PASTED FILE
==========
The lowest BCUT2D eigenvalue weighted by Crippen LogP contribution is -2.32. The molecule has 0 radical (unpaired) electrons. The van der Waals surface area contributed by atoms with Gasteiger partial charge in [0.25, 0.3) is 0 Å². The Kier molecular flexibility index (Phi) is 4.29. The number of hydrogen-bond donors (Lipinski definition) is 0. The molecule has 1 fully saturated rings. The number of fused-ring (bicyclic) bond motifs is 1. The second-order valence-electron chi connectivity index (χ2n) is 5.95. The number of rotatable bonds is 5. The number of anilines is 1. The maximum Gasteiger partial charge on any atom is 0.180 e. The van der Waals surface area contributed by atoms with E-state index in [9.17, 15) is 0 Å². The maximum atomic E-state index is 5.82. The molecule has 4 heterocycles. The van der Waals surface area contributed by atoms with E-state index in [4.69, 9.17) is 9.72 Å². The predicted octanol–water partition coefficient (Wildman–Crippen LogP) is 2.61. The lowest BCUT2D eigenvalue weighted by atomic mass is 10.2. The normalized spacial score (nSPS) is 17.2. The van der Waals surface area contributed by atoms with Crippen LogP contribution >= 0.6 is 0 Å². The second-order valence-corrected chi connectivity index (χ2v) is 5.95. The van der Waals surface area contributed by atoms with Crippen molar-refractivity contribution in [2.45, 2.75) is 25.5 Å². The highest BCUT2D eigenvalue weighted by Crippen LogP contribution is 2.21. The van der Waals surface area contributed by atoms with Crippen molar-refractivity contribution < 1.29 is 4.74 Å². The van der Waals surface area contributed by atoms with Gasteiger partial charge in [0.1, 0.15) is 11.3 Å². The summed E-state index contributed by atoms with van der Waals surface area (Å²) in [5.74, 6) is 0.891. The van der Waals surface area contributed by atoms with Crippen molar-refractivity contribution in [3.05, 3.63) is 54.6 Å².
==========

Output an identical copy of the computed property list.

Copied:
The lowest BCUT2D eigenvalue weighted by Crippen LogP contribution is -2.32. The molecule has 0 radical (unpaired) electrons. The van der Waals surface area contributed by atoms with Gasteiger partial charge in [0.25, 0.3) is 0 Å². The Kier molecular flexibility index (Phi) is 4.29. The number of hydrogen-bond donors (Lipinski definition) is 0. The molecule has 1 fully saturated rings. The number of fused-ring (bicyclic) bond motifs is 1. The second-order valence-electron chi connectivity index (χ2n) is 5.95. The number of rotatable bonds is 5. The number of anilines is 1. The maximum Gasteiger partial charge on any atom is 0.180 e. The van der Waals surface area contributed by atoms with E-state index in [9.17, 15) is 0 Å². The maximum atomic E-state index is 5.82. The molecule has 4 heterocycles. The van der Waals surface area contributed by atoms with E-state index in [4.69, 9.17) is 9.72 Å². The predicted octanol–water partition coefficient (Wildman–Crippen LogP) is 2.61. The lowest BCUT2D eigenvalue weighted by atomic mass is 10.2. The normalized spacial score (nSPS) is 17.2. The van der Waals surface area contributed by atoms with Crippen LogP contribution >= 0.6 is 0 Å². The second-order valence-corrected chi connectivity index (χ2v) is 5.95. The van der Waals surface area contributed by atoms with Crippen molar-refractivity contribution in [2.45, 2.75) is 25.5 Å². The highest BCUT2D eigenvalue weighted by Crippen LogP contribution is 2.21. The van der Waals surface area contributed by atoms with Crippen molar-refractivity contribution < 1.29 is 4.74 Å². The van der Waals surface area contributed by atoms with Gasteiger partial charge in [0.1, 0.15) is 11.3 Å². The summed E-state index contributed by atoms with van der Waals surface area (Å²) in [5.74, 6) is 0.891. The van der Waals surface area contributed by atoms with Crippen molar-refractivity contribution in [3.05, 3.63) is 54.6 Å².